If you and your partner are considering surrogacy, you probably have a lot of questions. Surrogacy is a wonderful thing that has helped countless couples grow their families. However, a simple google search turns up an overwhelming amount of information. Furthermore, there are a lot of myths and misconceptions about surrogacy, and understanding what is fact and what is fiction can be a hard task.
The decision to work with a surrogate to grow your family is significant, both in a practical and an emotional sense. It is not uncommon for parents and surrogates to feel anxious about the process. Three of the most common questions about surrogacy usually revolve around legal claims to the child, how surrogacy compares to adoption, and the cost of surrogacy.
Below we review three of the most pervasive myths about surrogacy. Keep reading to learn more.
No, the surrogate cannot change their mind and decide to keep the baby. This is perhaps one of the most pervasive myths associated with surrogacy and is a common fear parents have while going through the process. This myth exists in part because of inconsistent surrogacy laws across the country. Additionally, sensational news stories about parents in other states having to legally adopt their children born via surrogacy lead to misunderstandings about the parents’ rights.
However, because both the parents and the surrogate enter into a legally binding agreement, the surrogate never has the opportunity to keep the baby. The contract the surrogate and the intended parents enter into does protect the rights of the surrogate, but it also protects the rights of the parents. Keeping the baby is not a right that the surrogate has.
Furthermore, most surrogacy pregnancies are what are called gestational surrogacies, which means that the surrogate has no genetic ties to the child. This further distances them from having any legal right to the child they are carrying. Even in cases where the surrogate provides a donor egg, there are legal documents in place to protect the intended parents’ rights to their child.
Finally, before a woman is allowed to serve as a surrogate, she is fully screened to ensure that she is physically, mentally, and emotionally prepared to go through the process. Most surrogates already have their own children, and they go into the process intending to help the parents grow their own family, and keeping the child themselves is never even a consideration.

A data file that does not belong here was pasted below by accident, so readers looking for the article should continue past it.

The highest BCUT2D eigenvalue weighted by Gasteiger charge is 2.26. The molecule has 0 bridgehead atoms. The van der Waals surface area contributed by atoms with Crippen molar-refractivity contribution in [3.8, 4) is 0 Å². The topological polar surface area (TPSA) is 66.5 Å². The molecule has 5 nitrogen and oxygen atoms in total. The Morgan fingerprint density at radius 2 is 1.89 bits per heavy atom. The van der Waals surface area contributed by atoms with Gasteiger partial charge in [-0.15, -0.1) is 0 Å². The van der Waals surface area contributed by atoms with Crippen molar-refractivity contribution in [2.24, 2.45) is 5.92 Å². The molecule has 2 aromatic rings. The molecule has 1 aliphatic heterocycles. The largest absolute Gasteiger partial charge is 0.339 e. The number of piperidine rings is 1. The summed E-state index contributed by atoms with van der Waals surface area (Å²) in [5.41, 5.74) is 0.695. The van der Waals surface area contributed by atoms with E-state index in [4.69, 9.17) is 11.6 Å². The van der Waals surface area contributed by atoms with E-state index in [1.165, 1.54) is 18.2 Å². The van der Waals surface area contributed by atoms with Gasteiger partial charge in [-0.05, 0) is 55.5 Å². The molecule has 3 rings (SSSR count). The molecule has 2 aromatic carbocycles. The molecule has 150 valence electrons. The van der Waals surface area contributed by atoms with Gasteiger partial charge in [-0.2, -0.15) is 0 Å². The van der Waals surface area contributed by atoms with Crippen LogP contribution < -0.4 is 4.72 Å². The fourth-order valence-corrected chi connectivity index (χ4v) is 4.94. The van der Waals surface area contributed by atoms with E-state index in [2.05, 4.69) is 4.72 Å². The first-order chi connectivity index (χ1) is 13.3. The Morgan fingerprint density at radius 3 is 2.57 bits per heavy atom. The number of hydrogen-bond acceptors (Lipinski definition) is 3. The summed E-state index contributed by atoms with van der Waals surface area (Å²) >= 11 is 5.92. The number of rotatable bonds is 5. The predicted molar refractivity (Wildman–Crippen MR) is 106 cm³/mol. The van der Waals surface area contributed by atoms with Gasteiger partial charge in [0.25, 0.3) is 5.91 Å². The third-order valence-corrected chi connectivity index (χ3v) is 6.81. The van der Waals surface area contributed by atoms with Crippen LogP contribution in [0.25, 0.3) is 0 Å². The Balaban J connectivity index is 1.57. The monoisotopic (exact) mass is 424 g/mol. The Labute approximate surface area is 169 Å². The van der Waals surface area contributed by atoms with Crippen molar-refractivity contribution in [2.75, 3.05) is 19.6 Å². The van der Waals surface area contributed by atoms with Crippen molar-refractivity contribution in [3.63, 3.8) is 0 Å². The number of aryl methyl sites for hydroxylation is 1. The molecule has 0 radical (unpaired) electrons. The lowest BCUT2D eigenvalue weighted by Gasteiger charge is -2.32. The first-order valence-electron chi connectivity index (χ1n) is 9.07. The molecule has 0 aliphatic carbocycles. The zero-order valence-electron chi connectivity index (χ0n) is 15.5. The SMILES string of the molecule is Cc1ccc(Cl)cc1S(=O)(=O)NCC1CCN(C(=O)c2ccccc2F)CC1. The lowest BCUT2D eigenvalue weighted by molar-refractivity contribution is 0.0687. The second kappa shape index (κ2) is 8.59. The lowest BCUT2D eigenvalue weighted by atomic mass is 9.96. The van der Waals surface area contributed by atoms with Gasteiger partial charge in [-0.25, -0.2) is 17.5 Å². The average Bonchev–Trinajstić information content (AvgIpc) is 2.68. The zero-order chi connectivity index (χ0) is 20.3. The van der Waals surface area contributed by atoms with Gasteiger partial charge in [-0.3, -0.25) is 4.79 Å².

Comparing surrogacy and adoption is like comparing apples and oranges. Neither process is easier than the other; they are two radically different processes. There are many reasons a couple may choose surrogacy over adoption and vice versa. In fact, many parents investigate both options before settling on the right path for themselves and their families. When making this decision, you will have to consider your priorities and how you can best achieve your goals. Both surrogacy and adoption offer wonderful opportunities to families who cannot have their own biological children.
Generally speaking, the cost of surrogacy will be the same, regardless of whether you are working with a friend, family member, or a stranger. In addition to the medical expenses associated with the process (surrogacy is rarely, if ever, covered by insurance), you will also have to cover the healthcare costs related to the surrogate’s pregnancy and legal expenses.
While a friend or family member volunteering to be your surrogate can help save you compensation costs, these are merely the tip of the iceberg when it comes to cost. On average, surrogacy can cost a couple $100,000 or more. Because surrogacy is such a significant emotional and financial investment, families and surrogates must go into the process fully aware of how it works and what is expected of both of them.
Typical expenses associated with surrogacy include:
Remember, just because a friend or family member serves as your surrogate doesn’t mean that you work independently of a surrogacy agency and/or some other medical facility, such as a fertility clinic. To ensure that your surrogacy journey goes as smoothly and safely as possible for everyone involved, you will work with a variety of fertility and medical professionals throughout the process.
Yes, if you are planning to grow your family with the help of a surrogate, it is vitally important that you have experienced legal representation. Even when working with a friend or family member, both the intended parents and the surrogate should have legal representation, ensuring that their rights are protected and that everyone is on the same page regarding the process. Legal representation is also required by California law.
If you are considering surrogacy, reach out to Creative Family Solutions, Cianci Law, PC. We are well-versed in California’s surrogacy laws, and we can help you throughout the process. We love helping our clients realize their dreams to either become parents or help another couple become parents. Our firm has experience assisting both intended parents and surrogates, and we can use our experience to help you and your family today.
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